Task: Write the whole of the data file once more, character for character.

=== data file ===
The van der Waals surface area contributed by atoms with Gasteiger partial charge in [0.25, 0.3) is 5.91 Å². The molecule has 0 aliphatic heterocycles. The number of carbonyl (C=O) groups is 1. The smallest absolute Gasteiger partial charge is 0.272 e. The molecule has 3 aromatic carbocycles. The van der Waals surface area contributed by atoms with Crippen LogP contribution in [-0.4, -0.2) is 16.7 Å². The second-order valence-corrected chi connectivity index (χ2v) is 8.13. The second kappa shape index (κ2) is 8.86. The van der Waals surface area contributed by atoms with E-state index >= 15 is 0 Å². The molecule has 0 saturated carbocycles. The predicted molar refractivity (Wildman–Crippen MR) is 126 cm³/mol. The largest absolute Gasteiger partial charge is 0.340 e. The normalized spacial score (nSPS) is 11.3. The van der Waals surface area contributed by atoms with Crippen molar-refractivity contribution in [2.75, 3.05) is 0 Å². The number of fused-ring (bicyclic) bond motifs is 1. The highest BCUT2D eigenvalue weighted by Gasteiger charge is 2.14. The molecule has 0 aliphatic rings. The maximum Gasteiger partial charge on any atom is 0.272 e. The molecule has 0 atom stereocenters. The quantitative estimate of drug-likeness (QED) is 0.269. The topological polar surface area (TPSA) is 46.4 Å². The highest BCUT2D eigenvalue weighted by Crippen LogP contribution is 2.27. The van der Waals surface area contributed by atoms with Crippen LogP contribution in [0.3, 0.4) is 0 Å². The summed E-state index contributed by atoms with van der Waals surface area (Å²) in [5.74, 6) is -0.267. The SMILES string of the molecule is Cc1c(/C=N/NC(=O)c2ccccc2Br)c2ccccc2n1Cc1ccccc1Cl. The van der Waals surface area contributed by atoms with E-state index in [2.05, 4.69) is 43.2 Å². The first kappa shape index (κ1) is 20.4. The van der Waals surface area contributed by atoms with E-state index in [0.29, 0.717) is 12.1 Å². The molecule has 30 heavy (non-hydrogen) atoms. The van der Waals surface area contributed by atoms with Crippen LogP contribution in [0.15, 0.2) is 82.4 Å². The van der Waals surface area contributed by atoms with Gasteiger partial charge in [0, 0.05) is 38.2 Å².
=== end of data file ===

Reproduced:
The van der Waals surface area contributed by atoms with Gasteiger partial charge in [0.25, 0.3) is 5.91 Å². The molecule has 0 aliphatic heterocycles. The number of carbonyl (C=O) groups is 1. The smallest absolute Gasteiger partial charge is 0.272 e. The molecule has 3 aromatic carbocycles. The van der Waals surface area contributed by atoms with Crippen LogP contribution in [-0.4, -0.2) is 16.7 Å². The second-order valence-corrected chi connectivity index (χ2v) is 8.13. The second kappa shape index (κ2) is 8.86. The van der Waals surface area contributed by atoms with E-state index >= 15 is 0 Å². The molecule has 0 saturated carbocycles. The predicted molar refractivity (Wildman–Crippen MR) is 126 cm³/mol. The largest absolute Gasteiger partial charge is 0.340 e. The normalized spacial score (nSPS) is 11.3. The van der Waals surface area contributed by atoms with Crippen molar-refractivity contribution in [2.75, 3.05) is 0 Å². The number of fused-ring (bicyclic) bond motifs is 1. The highest BCUT2D eigenvalue weighted by Gasteiger charge is 2.14. The molecule has 0 aliphatic rings. The maximum Gasteiger partial charge on any atom is 0.272 e. The molecule has 0 atom stereocenters. The quantitative estimate of drug-likeness (QED) is 0.269. The topological polar surface area (TPSA) is 46.4 Å². The highest BCUT2D eigenvalue weighted by Crippen LogP contribution is 2.27. The van der Waals surface area contributed by atoms with Crippen LogP contribution in [0.3, 0.4) is 0 Å². The summed E-state index contributed by atoms with van der Waals surface area (Å²) in [5.74, 6) is -0.267. The SMILES string of the molecule is Cc1c(/C=N/NC(=O)c2ccccc2Br)c2ccccc2n1Cc1ccccc1Cl. The van der Waals surface area contributed by atoms with E-state index in [2.05, 4.69) is 43.2 Å². The first kappa shape index (κ1) is 20.4. The van der Waals surface area contributed by atoms with E-state index in [0.29, 0.717) is 12.1 Å². The molecule has 30 heavy (non-hydrogen) atoms. The van der Waals surface area contributed by atoms with Crippen LogP contribution in [0.15, 0.2) is 82.4 Å². The van der Waals surface area contributed by atoms with Gasteiger partial charge in [0, 0.05) is 38.2 Å².